Earlier I caught part of a panel on “the role of religion in contemporary fantasy” in part to hear guest-of-honor Zoran Zivkovic, whom I had never seen before. He speaks English very well, though with a pronounced accent that requires some attention, and his responses to questions posed to the panel were usually anecdotal, with humorous points. Also on the panel was Robert Silverberg, with his familiar wry observations on becoming Pope (increasingly less likely, as time passes) and how much religious opinion varies when solicited from, for example, Connie Willis, Ralph Vicinanza, or Tim Powers…

Other panels included one on homosexual characters in fiction. Has society reached a stage where such characters are past notice? Answer: no. (The panelists included Malinda Lo, author of just-published Ash, a lesbian version of Cinderella [just reviewed in the NYT Book Review -- see blinks]; Nancy Jane Moore; Doselle Young.) GoH Jeff VanderMeer moderated a panel on “what we read for fun”, with Michael Swanwick, Zoran Zivkovic again, Garth Nix, and Richard Lupoff. Swanwick said even fun reading can’t be dumb, and rhapsodized about Roger Zelazny’s Doorways in the Sand. Zivkovic described how at his age (he’s 61) he needs to choose his reading carefully, and mentioned favorite titles (I hope I got this right) The Fateful Adventures of the Good Soldier Svejk by Jaroslav Hasek, and, later, Jose Saramago’s Blindness. VanderMeer described an unlikely source of fun, A Dictionary of Non-Scientific Names of Freshwater Crayfishes, Nix recommended Brewer’s Dictionary of Phrase and Fable (especially older editions), and Lupoff discussed books by sincere lunatics, books by people who really believe in hollow earths, or martian civilizations. Later he mentioned how unexpectedly hilarious Pynchon’s Gravity’s Rainbow turned out to be, past the first 100 pages or so.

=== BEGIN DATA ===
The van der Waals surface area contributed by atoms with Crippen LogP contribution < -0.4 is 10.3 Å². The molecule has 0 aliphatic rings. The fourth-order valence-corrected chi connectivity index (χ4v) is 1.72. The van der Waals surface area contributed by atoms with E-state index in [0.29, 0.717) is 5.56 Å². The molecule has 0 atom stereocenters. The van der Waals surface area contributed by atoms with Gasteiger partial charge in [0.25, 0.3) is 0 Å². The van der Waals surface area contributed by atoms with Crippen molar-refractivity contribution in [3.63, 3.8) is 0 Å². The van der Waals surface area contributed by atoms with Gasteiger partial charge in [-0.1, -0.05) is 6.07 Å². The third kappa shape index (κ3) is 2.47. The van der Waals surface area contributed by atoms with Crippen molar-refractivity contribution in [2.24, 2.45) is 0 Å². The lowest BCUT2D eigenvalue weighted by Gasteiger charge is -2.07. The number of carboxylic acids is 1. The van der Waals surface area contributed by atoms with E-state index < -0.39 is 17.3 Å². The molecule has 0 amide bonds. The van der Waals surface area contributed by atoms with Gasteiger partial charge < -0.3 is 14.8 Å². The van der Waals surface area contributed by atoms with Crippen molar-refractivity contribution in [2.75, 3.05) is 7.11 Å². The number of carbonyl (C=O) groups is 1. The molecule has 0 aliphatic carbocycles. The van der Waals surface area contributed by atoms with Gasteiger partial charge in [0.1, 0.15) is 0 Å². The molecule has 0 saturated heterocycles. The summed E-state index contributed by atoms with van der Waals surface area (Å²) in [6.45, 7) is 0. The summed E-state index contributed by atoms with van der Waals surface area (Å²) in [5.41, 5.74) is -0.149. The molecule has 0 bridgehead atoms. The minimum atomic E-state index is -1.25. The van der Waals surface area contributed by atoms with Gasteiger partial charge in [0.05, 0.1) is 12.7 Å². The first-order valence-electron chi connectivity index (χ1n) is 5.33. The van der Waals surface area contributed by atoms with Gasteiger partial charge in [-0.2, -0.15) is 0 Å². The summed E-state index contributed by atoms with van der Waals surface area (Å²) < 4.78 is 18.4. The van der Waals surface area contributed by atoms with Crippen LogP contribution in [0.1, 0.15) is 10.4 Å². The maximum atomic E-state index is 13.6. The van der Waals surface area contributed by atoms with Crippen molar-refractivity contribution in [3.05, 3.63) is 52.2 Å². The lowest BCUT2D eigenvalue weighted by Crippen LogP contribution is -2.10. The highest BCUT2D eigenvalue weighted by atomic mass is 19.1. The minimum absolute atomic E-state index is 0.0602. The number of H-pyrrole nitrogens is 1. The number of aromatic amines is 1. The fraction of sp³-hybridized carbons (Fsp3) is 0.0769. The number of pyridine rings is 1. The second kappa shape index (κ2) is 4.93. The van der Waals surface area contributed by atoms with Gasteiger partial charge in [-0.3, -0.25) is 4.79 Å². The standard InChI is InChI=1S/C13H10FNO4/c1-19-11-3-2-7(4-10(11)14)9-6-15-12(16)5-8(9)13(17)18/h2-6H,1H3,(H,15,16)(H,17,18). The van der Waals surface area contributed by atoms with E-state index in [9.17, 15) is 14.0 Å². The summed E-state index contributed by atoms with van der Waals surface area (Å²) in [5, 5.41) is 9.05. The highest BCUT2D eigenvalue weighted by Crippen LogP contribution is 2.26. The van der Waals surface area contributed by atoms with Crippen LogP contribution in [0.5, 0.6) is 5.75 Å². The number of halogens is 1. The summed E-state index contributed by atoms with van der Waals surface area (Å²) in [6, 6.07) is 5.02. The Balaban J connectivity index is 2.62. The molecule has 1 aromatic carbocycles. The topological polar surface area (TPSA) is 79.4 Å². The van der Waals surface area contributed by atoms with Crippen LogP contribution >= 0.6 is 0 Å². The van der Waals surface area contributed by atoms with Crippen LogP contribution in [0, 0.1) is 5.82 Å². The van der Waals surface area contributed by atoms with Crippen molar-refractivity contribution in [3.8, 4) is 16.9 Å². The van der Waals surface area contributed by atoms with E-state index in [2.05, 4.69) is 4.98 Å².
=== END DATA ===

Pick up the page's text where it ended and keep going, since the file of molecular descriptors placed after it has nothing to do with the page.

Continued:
The convention’s dealers room was modestly sized but remarkable for consisting almost entirely of book dealers, with only three or four jewelry tables among them. The art show was astonishingly small; no doubt there was some good reason why, that I didn’t hear. As much as the scheduled events, of course, the lobby bar/lounge, and the 20th floor party suites, were the center of activity throughout the weekend. Saturday night’s party sponsors included Gordon Van Gelder, pouring wine and assorted spirits to celebrate F&SF‘s 60th anniversary, and Orbit Books (or perhaps the author herself), celebrating the publication of Gail Carriger’s Soulless, a Victorian era urban fantasy, complete with tea service, cucumber sandwiches, mince pies, and numerous other English treats.

The banquet was steeply-priced, $75 per ticket, but the food was good and the event ran like clockwork, finishing both the meal and the award presentations in under two hours.

Overall it was a good convention — interesting panels, nice hotel, opportunities to catch up with old friends, have some fruitful business discussions, and meet new people.

Home from World Fantasy Con

Just a quick note for the moment — home tonight from World Fantasy Con, following a visit Sunday night with friends near Santa Cruz, and a drive home today via the Monterey Bay Aquarium. I’ll do one more post summarizing some interesting panels at the con (though note the io9 ‘blink’ posted this evening, about the notable books of the year panel) and some of the interesting parties at the con…